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Emergency Medical Services

This guide will identify resources and help you find reliable information on emergency medical and paramedic services.

Steps in Research

  1. Identify and define your topic. Put your research topic into a question such as, "What is the debate surrounding vaccination refusal?" Now you can identify the main concepts and keywords, including alternate terms, for your topic.

  2. Background reading will deepen your understanding and vocabulary around the topic, which will help you identify search terms and develop an effective research question. Subject encyclopedias (in print or in Credo Reference) are excellent resources. 

  3. Use Search It! or the library classic catalog to find books. Use your keywords to perform both keyword and subject searches. 

  4. Use Search It! or individual databases to find journal articles. Be sure to choose appropriate databases for your topic.

  5. Search for reliable and authoritative website resources. Try the librarian recommended websites on this guide.

  6. Always evaluate what you find. Consider timeliness, relevance, authority, accuracy, and purpose.

  7. Cite your sources. Citing gives proper credit to the authors of materials you use and allows your professors to verify your conclusions. 

Research Process

Develop a research mindset. Understand research as a process of inquiry and strategic exploration.

As you become a practiced researcher, you will discover that the research process is never linear. It can be messy. Expect and welcome twists and turns, keep an open mind, and keep asking questions throughout the process. Use many different kinds of search tools and resources, and conduct many different kinds of searches. Research can be fun, and it is a useful and valuable skill to learn. It is helpful to develop the mindset of an explorer.

research shown as a squiggly path, not a straight line

 

Subject Searching

Library of Congress (LC) subject headings are special, standardized words and phrases which describe the primary subject(s) on which a book focuses.  Searching by subject heading rather than by keyword often allows you to look for books on a particular topic more efficiently. 

Since LC subject headings are included in a book's catalog record, looking at the records you get from a keyword search can help you identify appropriate subject headings. Ask A Librarian for help with LC subject searching.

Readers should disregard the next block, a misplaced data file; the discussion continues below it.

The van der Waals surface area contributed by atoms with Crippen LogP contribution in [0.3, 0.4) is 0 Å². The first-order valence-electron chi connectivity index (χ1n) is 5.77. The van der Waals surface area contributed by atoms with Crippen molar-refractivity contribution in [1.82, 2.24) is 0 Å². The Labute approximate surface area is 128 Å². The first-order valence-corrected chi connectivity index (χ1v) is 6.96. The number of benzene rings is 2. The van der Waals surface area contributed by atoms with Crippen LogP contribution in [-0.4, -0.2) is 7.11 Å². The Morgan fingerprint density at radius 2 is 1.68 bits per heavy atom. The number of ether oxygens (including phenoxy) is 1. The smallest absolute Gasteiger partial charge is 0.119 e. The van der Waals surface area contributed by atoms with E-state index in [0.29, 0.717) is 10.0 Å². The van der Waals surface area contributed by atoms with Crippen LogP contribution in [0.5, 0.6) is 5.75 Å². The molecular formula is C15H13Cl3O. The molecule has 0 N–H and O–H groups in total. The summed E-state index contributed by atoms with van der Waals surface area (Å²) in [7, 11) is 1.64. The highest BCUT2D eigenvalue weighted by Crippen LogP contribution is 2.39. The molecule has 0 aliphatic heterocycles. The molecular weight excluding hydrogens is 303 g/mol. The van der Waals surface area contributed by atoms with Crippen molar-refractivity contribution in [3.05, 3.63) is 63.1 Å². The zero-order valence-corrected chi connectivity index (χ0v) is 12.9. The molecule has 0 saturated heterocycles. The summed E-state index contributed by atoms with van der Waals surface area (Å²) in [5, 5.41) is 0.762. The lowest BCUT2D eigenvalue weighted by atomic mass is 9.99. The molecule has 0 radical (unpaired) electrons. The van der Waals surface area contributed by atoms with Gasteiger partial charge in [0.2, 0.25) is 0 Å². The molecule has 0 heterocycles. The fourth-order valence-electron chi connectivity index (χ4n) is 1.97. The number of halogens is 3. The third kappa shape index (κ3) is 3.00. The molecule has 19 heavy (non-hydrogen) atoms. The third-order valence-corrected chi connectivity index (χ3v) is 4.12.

Below are a few examples of subject headings you will find in the STLCC Catalog:

Search Limits and Advanced Searching

Search Limits

Search Limits allow you to narrow your searches either to availability of articles or article type or date of publication. Search limits can be found beneath the search boxes on both Basic and Advanced Searches, though Advanced Searches may give you more limits to work with.

  • The Full-text limit is very useful, as selecting it ensures that you will only see articles on your result page which have the complete text of the article included. Unless you are required to find everything out there is published on a given subject, this limit should be applied every time you search.
  • Date limits may also be useful if your instructor has asked that articles to be no older than a certain date, though databases generally start with showing the most recent articles and work backwards anyway.
  • The Scholarly Journals or Peer-Reviewed Journals limit may be useful too, if those are the only type of articles you wish to see. Gale databases, though, generally though categorize articles according to type (see the tabs at the top of results pages on Gale Databases).

Advanced Searching

Advanced Searching is an excellent option to switch to before even beginning a search. In an advanced search, generally, the database provides several search boxes already connected with the word "AND" and often presents even more limit options.

Evaluate Information

Evaluating the information you find, whether in print or digital format, is an essential aspect of doing research.

Learn to think critically about the source of information and the information within each source by using the Evaluate Your Sources guide (linked below). Once acquired, the habit of critical analysis will serve you in everything you read. 

St. Louis Community College Libraries

Florissant Valley Campus Library
3400 Pershall Rd.
Ferguson, MO 63135-1408
Phone: 314-513-4514

Forest Park Campus Library
5600 Oakland
St. Louis, MO 63110-1316
Phone: 314-644-9210

Meramec Campus Library
11333 Big Bend Road
St. Louis, MO 63122-5720
Phone: 314-984-7797

Wildwood Campus Library
2645 Generations Drive
Wildwood, MO 63040-1168
Phone: 636-422-2000